A Deaf CEO is Giving Hearing People an Equity Experience to Remember

photo of Richard Horrell, who focuses on equity experience

In a world where disabled people are burdened with asking for an equity experience at every turn, Richard Horrell’s insistence on Universal Design is bold indeed. Then again, everything about him is bold. Tall, serious and seriously fit, he incongruently wears blue nail polish, and from the moment he gets off his Harley Davidson motorcycle, he exudes competence and intelligence.

Burgeoning Deaf-run business

Richard Horrell, J.D. is the CEO of Mozzeria, a successful Deaf-owned and Deaf-run business. “Mozzeria serves authentic, wood-fired, Neapolitan pizza in Washington, DC and San Francisco, and is expanding into Sonoma County this summer. It is built on the foundational belief that Deaf and hard-of-hearing people are capable of leadership, innovation, creativity, and success. At Mozzeria, the whole team is Deaf/hard of hearing and communicates in ASL; giving hearing people an equity experience to remember.

“Rather than apologizing and asking for access, we just assert that it is a given,” he says. “Likewise, we make our culture accessible to hearing customers, thereby modeling to them how to engage meaningfully with diverse communicators.” To truly understand the multi-faceted beauty of Mozzeria, you must experience it first-hand.

Horrell is also the board president of Community Action Partnership of Sonoma, one of the most successful non-profit organizations in the North Bay, owner of Big Bully Roasters, a local coffee roasting company, and an adjunct law professor.

Who is the interpreter there for?

He is hard of hearing and I am Deaf, and we easily converse in American Sign Language (ASL). Since my book, The Butterfly Cage about a 13-year career teaching Deaf students was recently released, and publicity is underway, I pick his brain about navigating the often tricky waters of access in the public eye, to always give an equity experience. He explains how he uses an interpreter when discussing Deaf topics, partly for access and partly in solidarity with his community. Horrell was interviewed by iHeartRadio that morning using an interpreter where he told the interviewers, “This is our interpreter, not my interpreter. They provide hearing people access to us just as much as they do the reverse.”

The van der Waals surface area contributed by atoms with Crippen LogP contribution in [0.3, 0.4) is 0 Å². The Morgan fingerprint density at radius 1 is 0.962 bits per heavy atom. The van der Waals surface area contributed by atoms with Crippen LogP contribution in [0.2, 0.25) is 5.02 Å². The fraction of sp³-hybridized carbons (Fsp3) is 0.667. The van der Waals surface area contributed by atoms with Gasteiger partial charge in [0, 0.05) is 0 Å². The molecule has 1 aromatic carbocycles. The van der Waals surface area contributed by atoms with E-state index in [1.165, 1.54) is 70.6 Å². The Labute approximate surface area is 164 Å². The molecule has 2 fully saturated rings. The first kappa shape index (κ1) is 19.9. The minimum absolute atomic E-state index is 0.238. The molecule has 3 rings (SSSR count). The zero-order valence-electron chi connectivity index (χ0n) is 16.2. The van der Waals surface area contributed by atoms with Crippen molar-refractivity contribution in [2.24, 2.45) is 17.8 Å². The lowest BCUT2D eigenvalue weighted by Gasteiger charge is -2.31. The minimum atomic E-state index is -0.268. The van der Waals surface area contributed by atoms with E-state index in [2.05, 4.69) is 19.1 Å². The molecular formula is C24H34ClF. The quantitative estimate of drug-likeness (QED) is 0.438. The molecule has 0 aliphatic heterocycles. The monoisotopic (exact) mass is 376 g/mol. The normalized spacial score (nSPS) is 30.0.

His describes how he lives by the principals of Universal Design across multiple settings. “Anyone who comes into our businesses, classrooms, or offices, should feel like ‘this is designed for me.’ While access is the minimum—belonging is the goal.” I’ve personally been on the receiving end of the question of who exactly is entitled to access, when I’ve tried to attend a public event I was enthralled about, and was denied interpreters. What places one human being’s value above another’s?

Profit margins versus making a difference

Speaking with Richard, one comes away with a lot more than an answer to that question. They get a glimpse into his radical re-framing of the usual business-owner script. “Authority is rooted in power and privilege and access to power and privilege,” he says. “I think, beyond profit margins and growth points and all the usual trappings of capitalism that when we are only focused on money, we will miss the bigger impact we can have.”

In the Deaf community, many face discrimination in the work-place and struggle to find employment, and a true equity experience. Seeing others succeed is important to our sense of what is possible. “Too often, Deaf people are not recognized as the experts in the room. We are seen only as students,” Richard said, “but we are teachers as well. We’re seen as clients or customers, but we’re professionals too.” And in his case, some are CEO’s.

Who are really the experts?

Our conversation meanders to different places where providing access has been casually, unintentionally, overlooked. “I’m not going to beg for scraps,’ Richard says. “I’m the expert in the room.” I think back to all the times I was the Deaf expert in the room, in my student’s IEP meetings, yet had to fight for the respect that should have engendered. And I think of my very bright student’s often shockingly low language levels, impacted by misleading information their parents got from specialists. That’s why we look for the equity experience. These professionals, all hearing, told parents to focus on speech and listening devices rather than expose them to ASL or Deaf culture.

“If someone goes to Mozzeria and then later has a Deaf baby,” Richard explains, “they will have a positive memory of the Deaf excellence they witnessed there and that could powerfully impact the life they provide for that deaf child.” I imagine the parents facing their new reality confidently, instead of the usual prolonged shock, grief and fear that accompanies a Deaf diagnosis.

When Richard describes his early life, as a high school drop-out, I ask if he thought he’d be where he is in life, if he were not Deaf.  I already have my own opinion of this, but I’m curious too. “I probably would have died in the army in Iraq or Afghanistan, if I was hearing and enlisted,” he says. “Absolutely, 100%, I am where I am in life, not in spite of being Deaf, but because I am.” I nod. While the details are different in my case, I feel the same; being Deaf gave me depth, innovativeness, direction I wouldn’t have otherwise, and has connected me to some incredible people. Richard Horrell is one of them.


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